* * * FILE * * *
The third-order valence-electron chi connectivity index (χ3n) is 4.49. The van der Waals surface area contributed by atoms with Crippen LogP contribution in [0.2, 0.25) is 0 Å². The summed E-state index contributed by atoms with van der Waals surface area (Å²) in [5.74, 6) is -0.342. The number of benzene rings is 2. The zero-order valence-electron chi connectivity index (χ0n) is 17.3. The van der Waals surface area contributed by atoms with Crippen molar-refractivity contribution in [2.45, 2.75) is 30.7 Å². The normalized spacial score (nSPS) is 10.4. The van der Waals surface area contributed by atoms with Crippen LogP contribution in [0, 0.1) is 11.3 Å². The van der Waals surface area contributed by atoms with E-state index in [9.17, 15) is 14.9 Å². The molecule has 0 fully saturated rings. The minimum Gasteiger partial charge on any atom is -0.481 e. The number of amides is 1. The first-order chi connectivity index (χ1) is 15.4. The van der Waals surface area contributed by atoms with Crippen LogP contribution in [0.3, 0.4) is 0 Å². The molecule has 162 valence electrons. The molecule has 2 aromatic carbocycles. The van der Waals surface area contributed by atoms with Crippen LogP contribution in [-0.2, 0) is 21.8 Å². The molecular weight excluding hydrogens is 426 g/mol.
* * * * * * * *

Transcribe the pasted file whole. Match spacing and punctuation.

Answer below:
The third-order valence-electron chi connectivity index (χ3n) is 4.49. The van der Waals surface area contributed by atoms with Crippen LogP contribution in [0.2, 0.25) is 0 Å². The summed E-state index contributed by atoms with van der Waals surface area (Å²) in [5.74, 6) is -0.342. The number of benzene rings is 2. The zero-order valence-electron chi connectivity index (χ0n) is 17.3. The van der Waals surface area contributed by atoms with Crippen molar-refractivity contribution in [2.45, 2.75) is 30.7 Å². The normalized spacial score (nSPS) is 10.4. The van der Waals surface area contributed by atoms with Crippen LogP contribution in [0, 0.1) is 11.3 Å². The van der Waals surface area contributed by atoms with E-state index in [9.17, 15) is 14.9 Å². The molecule has 0 fully saturated rings. The minimum Gasteiger partial charge on any atom is -0.481 e. The number of amides is 1. The first-order chi connectivity index (χ1) is 15.4. The van der Waals surface area contributed by atoms with Crippen LogP contribution in [0.3, 0.4) is 0 Å². The molecule has 162 valence electrons. The molecule has 2 aromatic carbocycles. The van der Waals surface area contributed by atoms with Crippen LogP contribution in [-0.2, 0) is 21.8 Å². The molecular weight excluding hydrogens is 426 g/mol.